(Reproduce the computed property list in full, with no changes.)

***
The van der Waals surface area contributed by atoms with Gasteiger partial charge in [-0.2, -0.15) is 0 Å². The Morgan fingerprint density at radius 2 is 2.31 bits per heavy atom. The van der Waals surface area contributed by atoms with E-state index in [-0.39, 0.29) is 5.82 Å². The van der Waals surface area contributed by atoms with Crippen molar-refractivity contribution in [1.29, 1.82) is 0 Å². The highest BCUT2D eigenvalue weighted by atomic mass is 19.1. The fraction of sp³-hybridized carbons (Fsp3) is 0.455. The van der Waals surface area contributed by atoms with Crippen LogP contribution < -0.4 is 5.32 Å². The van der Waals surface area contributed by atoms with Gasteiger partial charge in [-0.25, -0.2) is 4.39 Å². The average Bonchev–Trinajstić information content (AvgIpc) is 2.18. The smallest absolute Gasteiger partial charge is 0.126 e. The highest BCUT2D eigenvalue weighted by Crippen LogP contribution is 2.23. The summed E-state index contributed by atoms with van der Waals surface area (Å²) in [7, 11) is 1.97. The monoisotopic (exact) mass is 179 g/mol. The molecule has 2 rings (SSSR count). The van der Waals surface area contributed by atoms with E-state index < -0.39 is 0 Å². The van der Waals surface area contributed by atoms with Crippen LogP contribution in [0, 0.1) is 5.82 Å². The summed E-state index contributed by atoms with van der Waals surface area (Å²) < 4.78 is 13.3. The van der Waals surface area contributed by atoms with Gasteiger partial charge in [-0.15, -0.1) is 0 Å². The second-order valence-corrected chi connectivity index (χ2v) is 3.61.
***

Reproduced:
The van der Waals surface area contributed by atoms with Gasteiger partial charge in [-0.2, -0.15) is 0 Å². The Morgan fingerprint density at radius 2 is 2.31 bits per heavy atom. The van der Waals surface area contributed by atoms with E-state index in [-0.39, 0.29) is 5.82 Å². The van der Waals surface area contributed by atoms with Crippen molar-refractivity contribution in [1.29, 1.82) is 0 Å². The highest BCUT2D eigenvalue weighted by atomic mass is 19.1. The fraction of sp³-hybridized carbons (Fsp3) is 0.455. The van der Waals surface area contributed by atoms with Crippen LogP contribution < -0.4 is 5.32 Å². The van der Waals surface area contributed by atoms with Gasteiger partial charge in [-0.25, -0.2) is 4.39 Å². The average Bonchev–Trinajstić information content (AvgIpc) is 2.18. The smallest absolute Gasteiger partial charge is 0.126 e. The highest BCUT2D eigenvalue weighted by Crippen LogP contribution is 2.23. The summed E-state index contributed by atoms with van der Waals surface area (Å²) in [7, 11) is 1.97. The monoisotopic (exact) mass is 179 g/mol. The molecule has 2 rings (SSSR count). The van der Waals surface area contributed by atoms with E-state index < -0.39 is 0 Å². The van der Waals surface area contributed by atoms with Crippen LogP contribution in [0, 0.1) is 5.82 Å². The summed E-state index contributed by atoms with van der Waals surface area (Å²) < 4.78 is 13.3. The van der Waals surface area contributed by atoms with Gasteiger partial charge in [-0.15, -0.1) is 0 Å². The second-order valence-corrected chi connectivity index (χ2v) is 3.61.